Basalt from way, way down south

CHRISTCHURCH, NEW ZEALAND–Andrew Collins, our Wooster Geology student abroad in New Zealand, has posted another set of photographs from his adventures. Of course they include field geology!  Here is one of his images from a recent outing:

Cave Rock near Sumner, which is a suburb of Christchurch, New Zealand. Photograph by Andrew Collins.

This view fits into one of our major themes this year: basalt!  We had plenty of it on the Mojave field trip, the Utah group dabbled in it, and the Iceland team is defined by this dense black rock. Now I’m no expert, but here’s my interpretation of the above outcrop: it looks like a basalt flow over a coarse conglomerate with a magnificent baked zone at the top of the conglomerate (the bright red) and a chilled zone at the base of the basalt.  What do you think?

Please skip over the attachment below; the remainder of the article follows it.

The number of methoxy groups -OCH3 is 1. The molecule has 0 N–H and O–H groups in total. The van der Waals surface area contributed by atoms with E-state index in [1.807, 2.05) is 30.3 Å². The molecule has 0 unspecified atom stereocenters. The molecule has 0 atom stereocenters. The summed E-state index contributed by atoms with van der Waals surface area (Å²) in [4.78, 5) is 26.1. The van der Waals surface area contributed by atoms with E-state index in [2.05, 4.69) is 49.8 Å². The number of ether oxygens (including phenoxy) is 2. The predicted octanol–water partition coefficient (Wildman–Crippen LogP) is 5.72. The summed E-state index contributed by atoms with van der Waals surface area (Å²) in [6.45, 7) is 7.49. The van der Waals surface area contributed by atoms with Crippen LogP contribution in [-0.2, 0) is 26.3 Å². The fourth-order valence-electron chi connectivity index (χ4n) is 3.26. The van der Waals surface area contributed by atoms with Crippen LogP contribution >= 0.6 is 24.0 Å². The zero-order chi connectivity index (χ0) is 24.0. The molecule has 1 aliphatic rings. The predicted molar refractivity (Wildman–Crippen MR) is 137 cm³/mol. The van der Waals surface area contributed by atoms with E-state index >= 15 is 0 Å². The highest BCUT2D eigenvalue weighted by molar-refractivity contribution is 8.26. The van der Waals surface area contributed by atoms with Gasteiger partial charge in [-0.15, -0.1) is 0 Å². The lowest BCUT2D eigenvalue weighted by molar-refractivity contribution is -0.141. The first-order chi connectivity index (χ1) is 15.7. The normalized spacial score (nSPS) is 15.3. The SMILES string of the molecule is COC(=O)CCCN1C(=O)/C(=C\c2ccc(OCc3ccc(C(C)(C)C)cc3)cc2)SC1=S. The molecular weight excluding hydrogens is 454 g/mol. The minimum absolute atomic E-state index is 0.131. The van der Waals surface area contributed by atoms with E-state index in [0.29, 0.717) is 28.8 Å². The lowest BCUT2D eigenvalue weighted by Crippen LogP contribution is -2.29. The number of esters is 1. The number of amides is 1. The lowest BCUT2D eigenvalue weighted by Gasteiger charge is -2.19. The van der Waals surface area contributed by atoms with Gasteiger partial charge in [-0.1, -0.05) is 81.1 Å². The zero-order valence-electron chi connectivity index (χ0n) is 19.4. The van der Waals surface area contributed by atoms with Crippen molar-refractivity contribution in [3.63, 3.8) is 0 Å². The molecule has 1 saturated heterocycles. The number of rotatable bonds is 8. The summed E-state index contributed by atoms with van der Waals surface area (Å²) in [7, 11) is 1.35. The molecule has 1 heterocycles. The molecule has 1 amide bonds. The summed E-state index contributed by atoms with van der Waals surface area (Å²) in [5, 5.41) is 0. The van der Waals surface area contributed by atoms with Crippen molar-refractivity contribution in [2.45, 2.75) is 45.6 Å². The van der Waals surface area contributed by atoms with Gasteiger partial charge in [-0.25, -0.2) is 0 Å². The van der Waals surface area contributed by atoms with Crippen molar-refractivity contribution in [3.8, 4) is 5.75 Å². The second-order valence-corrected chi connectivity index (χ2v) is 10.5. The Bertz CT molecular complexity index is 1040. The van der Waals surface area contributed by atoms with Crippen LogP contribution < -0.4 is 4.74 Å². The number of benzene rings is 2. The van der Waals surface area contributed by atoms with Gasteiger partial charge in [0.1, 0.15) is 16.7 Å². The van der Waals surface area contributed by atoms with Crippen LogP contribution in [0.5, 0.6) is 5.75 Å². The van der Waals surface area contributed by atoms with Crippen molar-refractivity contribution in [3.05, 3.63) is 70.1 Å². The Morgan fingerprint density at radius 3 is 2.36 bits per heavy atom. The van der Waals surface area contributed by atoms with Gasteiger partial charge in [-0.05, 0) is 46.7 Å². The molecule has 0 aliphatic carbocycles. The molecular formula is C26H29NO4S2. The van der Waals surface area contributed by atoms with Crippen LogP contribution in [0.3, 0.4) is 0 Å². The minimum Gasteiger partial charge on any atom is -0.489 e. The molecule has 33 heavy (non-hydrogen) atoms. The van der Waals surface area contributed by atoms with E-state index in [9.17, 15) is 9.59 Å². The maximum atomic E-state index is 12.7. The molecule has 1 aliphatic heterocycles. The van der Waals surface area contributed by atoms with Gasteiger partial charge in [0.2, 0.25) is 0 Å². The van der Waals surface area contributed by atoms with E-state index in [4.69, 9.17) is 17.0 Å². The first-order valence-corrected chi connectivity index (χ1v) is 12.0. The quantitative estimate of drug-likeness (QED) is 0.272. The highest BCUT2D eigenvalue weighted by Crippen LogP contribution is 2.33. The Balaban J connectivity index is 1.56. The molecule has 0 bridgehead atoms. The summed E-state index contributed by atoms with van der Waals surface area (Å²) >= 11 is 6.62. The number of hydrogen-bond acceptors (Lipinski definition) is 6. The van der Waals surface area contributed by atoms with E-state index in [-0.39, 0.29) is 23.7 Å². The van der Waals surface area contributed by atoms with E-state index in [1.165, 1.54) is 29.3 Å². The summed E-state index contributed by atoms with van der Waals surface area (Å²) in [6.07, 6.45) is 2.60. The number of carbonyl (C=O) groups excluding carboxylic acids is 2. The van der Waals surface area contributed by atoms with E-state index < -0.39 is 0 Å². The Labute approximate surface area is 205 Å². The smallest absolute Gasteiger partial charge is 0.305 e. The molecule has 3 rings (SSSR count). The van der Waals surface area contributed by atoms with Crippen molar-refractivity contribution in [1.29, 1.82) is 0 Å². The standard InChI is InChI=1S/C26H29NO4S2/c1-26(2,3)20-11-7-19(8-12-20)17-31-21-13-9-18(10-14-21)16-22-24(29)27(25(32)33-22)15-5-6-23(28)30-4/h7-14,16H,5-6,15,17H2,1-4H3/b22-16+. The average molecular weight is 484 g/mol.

About Mark Wilson

Mark Wilson is a Professor of Geology at The College of Wooster. He specializes in invertebrate paleontology, carbonate sedimentology, and stratigraphy. He also is an expert on pseudoscience, especially creationism.
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4 Responses to Basalt from way, way down south

  1. Stephanie Jarvis says:

    I think it looks pretty sweet, graffiti and all. Why is it such a bright red?

  2. Mark Wilson says:

    I’m hoping it’s not paint!

  3. Meagen says:

    Lava flows are often separated by flow-top breccias that contain cinder and are oxidized, giving them the bright red color. Also, if soils developed between eruptive events, the baked soil horizon can be highly colored – red, yellow. Just beautiful, really.

  4. Pingback: Wooster Geologists » Blog Archive » Wooster Geologist Experiences New Zealand Earthquake — Story Will Follow

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